American Heritage® Dictionary of the English Language, Fourth Edition
- n. A large, ferocious cat (Panthera pardus) of Africa and southern Asia, having either tawny fur with dark rosettelike markings or black fur.
- n. Any of several felines, such as the cheetah or the snow leopard.
- n. The pelt or fur of this animal.
- n. Heraldry A lion in side view, having one forepaw raised and the head facing the observer.
Century Dictionary and Cyclopedia
- n. The pard or panther, Felis pardus, the largest spotted cat of the Old World. It ranks third in size, strength, aud ferocity among the Old World Felidæ, being exceeded only by the lion aud tiger; but it is also inferior to the jaguar and cougar of America. The Himalayan ounce, Felis irbis, is about equal to it in size. A good-sized leopard is about 4 feet long without the tail, which is about 3 feet. The skull measures 9 inches in length by 5½ in breadth. The color is tawny, paler or whitish below, and nearly everywhere regularly and profusely spotted with black or blackish, the largest of these spots being ocellated or broken into rosettes. But the animal varies not less in color than in size. Some individuals are black, though even in these cases of melanism the characteristic studded pattern of coloration may be traced. The leopard is smooth-haired, without mane or beard, agile as well as sturdy, and of somewhat arboreal habits, like the jaguar and cougar. It inhabits wooded country throughout Africa and across Asia to Japan, Java, and some of the other islands, in this wide range running into many geographical varieties.
- n. In heraldry, originally, a lion passant gardant. Thus, the three lions on the shield of England as it existed in the reign of Henry III. are spoken of as leopards. In later heraldry an attempt has been made to discriminate between the lion and the leopard, but the only tenable distinction is when the leopard is represented spotted, which is common in modern heraldry. The practical identity of the two bearings is shown in this, that a leopard rampant is said to be a leopard lionné, and a lion passant gardant is said to be a lion leopardé.
- n. A gold coin, weighing from about 53 to 69 grains, struck by Edward III. and Edward the Black Prince of England, for circulation in France, and having on the obverse a lion passant gardant. In French heraldry this representation is described as a lion léopardé, whence the name of the coin.
- n. A large wild cat with a spotted coat, Panthera pardus, indigenous to Africa and Asia.
GNU Webster's 1913
- n. (Zoöl.) A large, savage, carnivorous mammal (Felis leopardus). It is of a yellow or fawn color, with rings or roselike clusters of black spots along the back and sides. It is found in Southern Asia and Africa. By some the panther (Felis pardus) is regarded as a variety of leopard.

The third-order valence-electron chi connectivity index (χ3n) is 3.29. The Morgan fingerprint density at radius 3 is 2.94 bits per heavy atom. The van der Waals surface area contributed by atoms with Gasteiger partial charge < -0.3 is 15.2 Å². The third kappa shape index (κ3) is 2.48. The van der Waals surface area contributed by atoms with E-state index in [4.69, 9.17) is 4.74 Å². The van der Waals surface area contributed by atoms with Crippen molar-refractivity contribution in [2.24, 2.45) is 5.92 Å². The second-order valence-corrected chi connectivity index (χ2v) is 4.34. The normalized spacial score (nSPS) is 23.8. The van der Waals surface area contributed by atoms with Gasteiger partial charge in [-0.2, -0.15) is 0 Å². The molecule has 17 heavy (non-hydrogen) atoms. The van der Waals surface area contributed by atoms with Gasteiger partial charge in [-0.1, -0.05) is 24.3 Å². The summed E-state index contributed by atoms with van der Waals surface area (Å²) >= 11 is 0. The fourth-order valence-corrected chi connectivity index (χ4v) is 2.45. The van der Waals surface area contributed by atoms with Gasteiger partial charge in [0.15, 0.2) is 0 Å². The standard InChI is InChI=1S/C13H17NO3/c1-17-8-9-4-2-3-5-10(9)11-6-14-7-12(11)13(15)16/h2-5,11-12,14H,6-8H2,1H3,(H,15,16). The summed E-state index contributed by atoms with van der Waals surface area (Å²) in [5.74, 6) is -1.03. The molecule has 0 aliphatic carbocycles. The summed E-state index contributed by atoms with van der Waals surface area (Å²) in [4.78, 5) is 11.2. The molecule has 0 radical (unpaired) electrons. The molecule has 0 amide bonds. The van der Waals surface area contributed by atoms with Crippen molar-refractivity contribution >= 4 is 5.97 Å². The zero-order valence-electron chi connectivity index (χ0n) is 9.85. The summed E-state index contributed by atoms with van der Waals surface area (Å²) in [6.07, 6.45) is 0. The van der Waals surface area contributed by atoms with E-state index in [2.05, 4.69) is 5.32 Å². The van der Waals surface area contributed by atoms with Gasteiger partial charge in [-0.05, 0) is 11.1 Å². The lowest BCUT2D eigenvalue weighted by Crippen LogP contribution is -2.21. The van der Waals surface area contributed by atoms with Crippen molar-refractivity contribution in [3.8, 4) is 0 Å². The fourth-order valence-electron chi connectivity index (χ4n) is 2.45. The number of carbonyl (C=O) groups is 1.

- n. the pelt of a leopard
- n. large feline of African and Asian forests usually having a tawny coat with black spots
- From Old French lepart, lebart et al., from Latin leopardus, from Ancient Greek λεόπαρδος (leopardos), from λέων (leōn, "lion") + πάρδος (pardos, "panther") (Wiktionary)
- Middle English, from Old French leupart, from Late Latin leopardus, from Greek leopardos : Greek leōn, lion; see lion + Greek pardos, pard; see pard. (American Heritage® Dictionary of the English Language, Fourth Edition)
“A Lion walking and looking about him, the early Heralds held to be acting the part of a leopard: consequently, when he was in any such attitude, they blazoned him as “_a leopard_.””
“I have always avoided the use of the term leopard, except when speaking of the hunting chita, preferring to call the others panthers.”
“Although the term leopard, as applied to panthers, has the sanction of almost immemorable custom, I do not see why, in writing on the subject, we should perpetuate the misnomer, especially as most naturalists and sportsmen are now inclined to make the proper distinction.”
“This leopard is very dominant and controlling, more so because of his childhoold so you understand that need in him.”
“Actually, I think that leopard is the best OS for a netbook if you use wisely the stacks and dock.”
“Snow leopard is still very secretive as to what it will include feature wise.”
“Backless vests in leopard-embossed jacquard fastened around the neck and across the back with stud-encrusted straps in black leather.”
“Because although he brought a welcome note of levity and color to the proceedings by popping up at intervals in leopard-skin skivvies and straight jacket and chains, and although Ellen and I had a great time coming up with theories, the play itself wasn't entirely clear on what he was actually doing there.”
“Uncle Tinney (Shingani) and I hunted this 140 pound leopard from a blind under a dark moon (everything was pitch black).”
“And the situation could develop gradually — the first leopard is a huge news story, the second is a smaller story, and they build up over time.”
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